The problem is with us.

Rebecca Solnit at the Guardian says exactly what’s been on my mind since the election: the problem is not that Hillary Clinton wasn’t a good enough candidate. She was not a sub-par candidate who had the Democratic primaries rigged in her favor. (I can’t believe this is actually a thing I’m hearing from otherwise reasonable people.) She was an outstanding candidate and the climate surrounding the general election was unfairly stacked against her in tactics going back decades. Rebecca explains:

You can flip that and see that Trump was such a weak candidate it took decades of scheming and an extraordinary international roster of powerful players to lay the groundwork that made his election possible. Defeating Clinton in the electoral college took the 2013 gutting of the Voting Rights Act by Republican appointees to the supreme court. It took vast Republican voter suppression laws and tactics set in place over many years. It took voter intimidation at many polling places. It took the long Republican campaign to blow up the boring bureaucratic irregularity of Clinton’s use of a private email server into a scandal that the media obediently picked up and reheated.

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What are we eating for dinner?

florida-peanut-crusted-chicken-with-carrot-cucumber-salad_recipe

I feel like the country was all seated in a giant dining room, hungrily waiting for our dinner to be served, and the restaurant manager came out and told us: “We can only cook one dish for everyone, so we’ll choose based on which option gets the most requests. There are two meal options, so the vote will be simple. One option is a chicken entree. The other option is a heaping bowl of toxic waste garnished with broken glass.”

The outcome is that we’re all going to spend the next four years (hopefully not eight) eating toxic waste and broken glass because too many people couldn’t be bothered to ask for chicken.

 

Nov. 8th was the longest night of 2016

To the rest of the world: Progressive America is just as appalled as you are. That may be small comfort, but there are still some sensible people here and we’re doing our best to hold the place together. Please don’t give up on us.

I’ll have more coherent thoughts later, but, for now: the reason why Donald Trump just won the Presidential election is that too many people could have voted for Hillary Clinton, and didn’t.

We can go back and forth about why it worked out that way, but, on balance, if you are someone who is able to vote in the United States, and you did not vote for the Clinton/Kaine ticket, you are part of the problem.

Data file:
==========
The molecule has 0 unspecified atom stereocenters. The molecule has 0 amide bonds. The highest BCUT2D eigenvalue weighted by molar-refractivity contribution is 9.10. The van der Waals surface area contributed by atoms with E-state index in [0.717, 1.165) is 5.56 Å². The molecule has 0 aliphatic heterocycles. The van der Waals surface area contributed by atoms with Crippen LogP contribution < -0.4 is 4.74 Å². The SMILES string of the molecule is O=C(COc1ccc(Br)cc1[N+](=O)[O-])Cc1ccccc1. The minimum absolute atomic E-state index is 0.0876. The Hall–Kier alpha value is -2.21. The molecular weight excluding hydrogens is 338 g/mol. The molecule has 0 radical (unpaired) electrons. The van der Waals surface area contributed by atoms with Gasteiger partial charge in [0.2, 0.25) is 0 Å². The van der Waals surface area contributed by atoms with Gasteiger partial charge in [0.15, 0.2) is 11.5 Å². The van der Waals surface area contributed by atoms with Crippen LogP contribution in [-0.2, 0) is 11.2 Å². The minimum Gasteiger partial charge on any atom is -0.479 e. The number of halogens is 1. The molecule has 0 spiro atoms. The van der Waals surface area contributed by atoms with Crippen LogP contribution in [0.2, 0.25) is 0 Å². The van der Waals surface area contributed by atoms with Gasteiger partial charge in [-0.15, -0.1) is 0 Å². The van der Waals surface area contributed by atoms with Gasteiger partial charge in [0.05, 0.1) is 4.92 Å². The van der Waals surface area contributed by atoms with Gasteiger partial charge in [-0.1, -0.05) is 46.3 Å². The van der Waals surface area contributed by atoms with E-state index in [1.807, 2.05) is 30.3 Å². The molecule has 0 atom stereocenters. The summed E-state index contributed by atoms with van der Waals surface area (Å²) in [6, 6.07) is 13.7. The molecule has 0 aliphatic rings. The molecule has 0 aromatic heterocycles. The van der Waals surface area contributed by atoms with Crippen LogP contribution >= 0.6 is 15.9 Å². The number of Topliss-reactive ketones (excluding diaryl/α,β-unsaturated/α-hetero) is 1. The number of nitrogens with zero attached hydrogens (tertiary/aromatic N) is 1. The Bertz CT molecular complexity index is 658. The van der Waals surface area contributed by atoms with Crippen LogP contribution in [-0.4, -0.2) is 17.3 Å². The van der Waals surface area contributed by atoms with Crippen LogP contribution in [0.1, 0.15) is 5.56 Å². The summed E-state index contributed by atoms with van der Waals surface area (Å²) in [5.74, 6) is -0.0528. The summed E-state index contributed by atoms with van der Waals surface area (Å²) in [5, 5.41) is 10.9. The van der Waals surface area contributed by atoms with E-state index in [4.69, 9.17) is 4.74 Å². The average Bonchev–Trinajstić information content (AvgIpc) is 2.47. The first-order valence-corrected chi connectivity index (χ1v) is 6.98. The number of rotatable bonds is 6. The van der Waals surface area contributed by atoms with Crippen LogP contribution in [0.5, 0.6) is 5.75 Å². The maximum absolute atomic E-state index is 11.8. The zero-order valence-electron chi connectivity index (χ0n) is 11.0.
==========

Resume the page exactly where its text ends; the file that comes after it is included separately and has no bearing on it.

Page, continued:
I’d say “move to Canada,” except they don’t need your apathetic, ambivalent asses up there taking up valuable oxygen. Stay here in the States, sleep in the bed you’ve made, and do better in the future.

 

Maximum fauxpology in minimum word count.

Di Tzeitung, the Brooklyn Hasidic newspaper that Photoshopped Sec. of State Clinton from an important photograph, expects us to swallow this:

The allegations that religious Jews denigrate women or do not respect women in public office, is a malicious slander and libel. The current Secretary of State, the Honorable Hillary R. Clinton, was a Senator representing New York State with great distinction 8 years. She won overwhelming majorities in the Orthodox Jewish communities in her initial campaign in ’00, and when she was re-elected in ’06, because the religious community appreciated her unique capabilities and compassion to all communities. The Jewish religion does not allow for discrimination based on gender, race, etc. We respect all government officials. We even have special prayers for the welfare of our Government and the government leaders, and there is no mention of gender in such prayers.

Boilerplate spin-doctoring, how dare you accuse our religion of sexism, our peeps totally voted for Sen. Clinton for both her terms, and so on.

In accord with our religious beliefs, we do not publish photos of women, which in no way relegates them to a lower status. Publishing a newspaper is a big responsibility, and our policies are guided by a Rabbinical Board. Because of laws of modesty, we are not allowed to publish pictures of women, and we regret if this gives an impression of disparaging to women, which is certainly never our intention. We apologize if this was seen as offensive.

Now let’s parse this out a bit.

In accord with our religious beliefs, 

Because religion has been invoked, we are supposed to turn our brains off and accept that it’s all nice and fine. We wouldn’t want to criticize a religion, now would we? It’s not civil. We need to watch our tone.

we do not publish photos of women, which in no way relegates them to a lower status.

They do publish photos of men, however, so erasing the women from those images simply acts like they shouldn’t exist. Out of sight, out of mind.

Publishing a newspaper is a big responsibility, and our policies are guided by a Rabbinical board.

The newspaper avoids responsibility by invoking the Rabbinical board, while trusting that we not dare criticize the board for its editorial policies.

Because of laws of modesty, we are not allowed to publish pictures of women, 

It’s fine to publish pictures of men, but images of women are immodest. Because they’re women, after all.

and we regret if this gives an impression of disparaging to women, which is certainly never our intention.

How does one define “disparaging to women” so that acting like they weren’t there doesn’t fit?

We apologize if this was seen as offensive.

And they close with the classic, never-fails faux-pology! They’re so sorry they tried being quietly misogynistic and got called out for it.

Hats off, Di Tzeitung! Packing that much bullshit into so few words takes a lot of practice!